World Rugby terminates Sevens Series early as talks continue on 15s calendar
World Rugby has delayed a vote on a new schedule for international 15-a-side matches in the second half of 2020 as unions continue negotiations with clubs but has today cancelled the remaining events in the 2020 HSBC World Rugby Sevens Series because of the fallout from the coronavirus pandemic.
With the health situation improving in many of the major rugby markets, and domestic competitions back under way in some countries, notably New Zealand and Australia, World Rugby has been working with national bodies to devise an international calendar for the rest of 2020 taking in postponed matches and the scheduled autumn series in the northern hemisphere.
However, efforts to reach agreement have been complicated by ongoing talks between rugby unions and top clubs, notably in England and France, over fixture clashes and player release as the sport resumes.
The World Rugby council was due to vote today on a revised schedule including the four leftover matches from Europe’s Six Nations originally scheduled for the first half of March, and games between northern and southern hemisphere teams.
However, this has been put back to mid-July to enable negotiations between unions and clubs to be satisfactorily concluded.
With the 2020 Six Nations still to be completed and summer tours to the southern hemisphere having been called off, World Rugby is eager for international matches to be played across the northern hemisphere autumn but faces resistance from domestic leagues, which are reluctant to release players for the whole of that period.
With ongoing doubts over games involving the likes of New Zealand and Australia, it is reported that one plan calls for the scheduled autumn tours to the northern hemisphere to be replaced by a one-off eight-team tournament that would involve the Six Nations teams (England, Scotland, Wales, Ireland, Italy and France) and guests Japan and Fiji.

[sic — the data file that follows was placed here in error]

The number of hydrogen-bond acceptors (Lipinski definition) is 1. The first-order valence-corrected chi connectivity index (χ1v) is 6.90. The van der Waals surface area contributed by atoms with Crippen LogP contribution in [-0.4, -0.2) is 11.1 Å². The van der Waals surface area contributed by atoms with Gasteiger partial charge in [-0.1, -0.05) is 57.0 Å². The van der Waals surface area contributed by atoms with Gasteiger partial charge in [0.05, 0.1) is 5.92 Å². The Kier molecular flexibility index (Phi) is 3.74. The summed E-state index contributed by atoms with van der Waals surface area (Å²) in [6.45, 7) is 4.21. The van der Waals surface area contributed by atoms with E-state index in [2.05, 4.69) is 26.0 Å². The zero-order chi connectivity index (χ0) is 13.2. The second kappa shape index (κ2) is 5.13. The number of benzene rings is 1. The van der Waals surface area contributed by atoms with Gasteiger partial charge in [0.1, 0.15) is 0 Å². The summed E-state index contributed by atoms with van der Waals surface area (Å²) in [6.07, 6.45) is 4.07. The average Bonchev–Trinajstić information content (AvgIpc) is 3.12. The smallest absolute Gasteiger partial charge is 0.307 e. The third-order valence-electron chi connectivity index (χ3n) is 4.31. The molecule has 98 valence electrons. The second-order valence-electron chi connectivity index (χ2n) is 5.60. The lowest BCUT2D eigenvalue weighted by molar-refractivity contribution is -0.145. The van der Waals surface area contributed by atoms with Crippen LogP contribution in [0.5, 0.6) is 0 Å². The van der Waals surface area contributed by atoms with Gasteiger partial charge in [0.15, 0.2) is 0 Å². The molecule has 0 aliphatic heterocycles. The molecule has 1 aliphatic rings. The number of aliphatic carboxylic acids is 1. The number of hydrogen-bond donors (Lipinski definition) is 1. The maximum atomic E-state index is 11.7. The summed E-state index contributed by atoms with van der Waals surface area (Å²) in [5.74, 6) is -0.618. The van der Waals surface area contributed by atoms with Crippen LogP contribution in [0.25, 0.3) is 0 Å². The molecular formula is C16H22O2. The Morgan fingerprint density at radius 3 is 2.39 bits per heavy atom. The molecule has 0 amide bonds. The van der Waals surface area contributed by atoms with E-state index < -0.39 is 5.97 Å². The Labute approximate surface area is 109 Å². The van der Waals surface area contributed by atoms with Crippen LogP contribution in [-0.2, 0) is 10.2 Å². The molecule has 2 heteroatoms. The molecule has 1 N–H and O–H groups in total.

The proposals on the table envisage a test match window running from 24 October to 5 December, including a mandatory rest week.
It is understood that negotiations are progressing between the FFR, the French rugby federation, and the LNR, which oversees the country's Top 14, and between England’s Rugby Football Union and the domestic Premiership Rugby, on a revised fixture schedule for 2020.
More problematic are the talks over a remodelled global calendar for the future under which national team matches currently played in July would be permanently moved to October, impacting on domestic league seasons.
This forms part of plans that include aligning the northern and southern hemisphere seasons, with the Six Nations moving from its established timeslot of late-January, February and March to March and April, and closer to the dates of The Rugby Championship involving South Africa, New Zealand, Australia and Argentina.
The RFU told the UK’s Guardian newspaper: “The RFU and PRL are continuing to collaborate on the autumn calendar and the wider global season. We are hopeful for a positive outcome for all parties.”
In addition to fulfilling their remaining Six Nations game in Italy, England are due to host tests against New Zealand, Argentina, Tonga and Australia this autumn.
Although it is hopeful that as many possible international 15s matches can be held in 2020, World Rugby has concluded that the various global sevens series cannot be resumed.
As a result, remaining rounds of the men’s and women’s World Rugby Sevens Series in Langford in Canada, London, Paris, Singapore and Hong Kong have been cancelled.
New Zealand have been crowned champions of both series as they were top of the standings when the pandemic forced a suspension.
The final events of the new lower-tier World Rugby Sevens Challenger Series have also been cancelled because of the international health situation.
World Rugby chairman Bill Beaumont said on Tuesday: “While it is very disappointing for players, fans, organisers and everyone involved to have to cancel these events due to the global Covid-19 pandemic, the health and wellbeing of the rugby community and wider society remains the number one priority.
“These difficult decisions have been taken following detailed consultation with our union partners and in line with advice from the various government and public health agencies around the world, given the global nature of the HSBC World Rugby Sevens Series.”
He added: “We thank our union, commercial and broadcast partners for their continued support and solidarity during this difficult time. We are united in our commitment and will continue to work hard in a spirit of collaboration as we plan for a return to international rugby sevens as soon as safely possible.”
Sevens is set to make its second appearance at an Olympics at the delayed Tokyo 2020 games next year.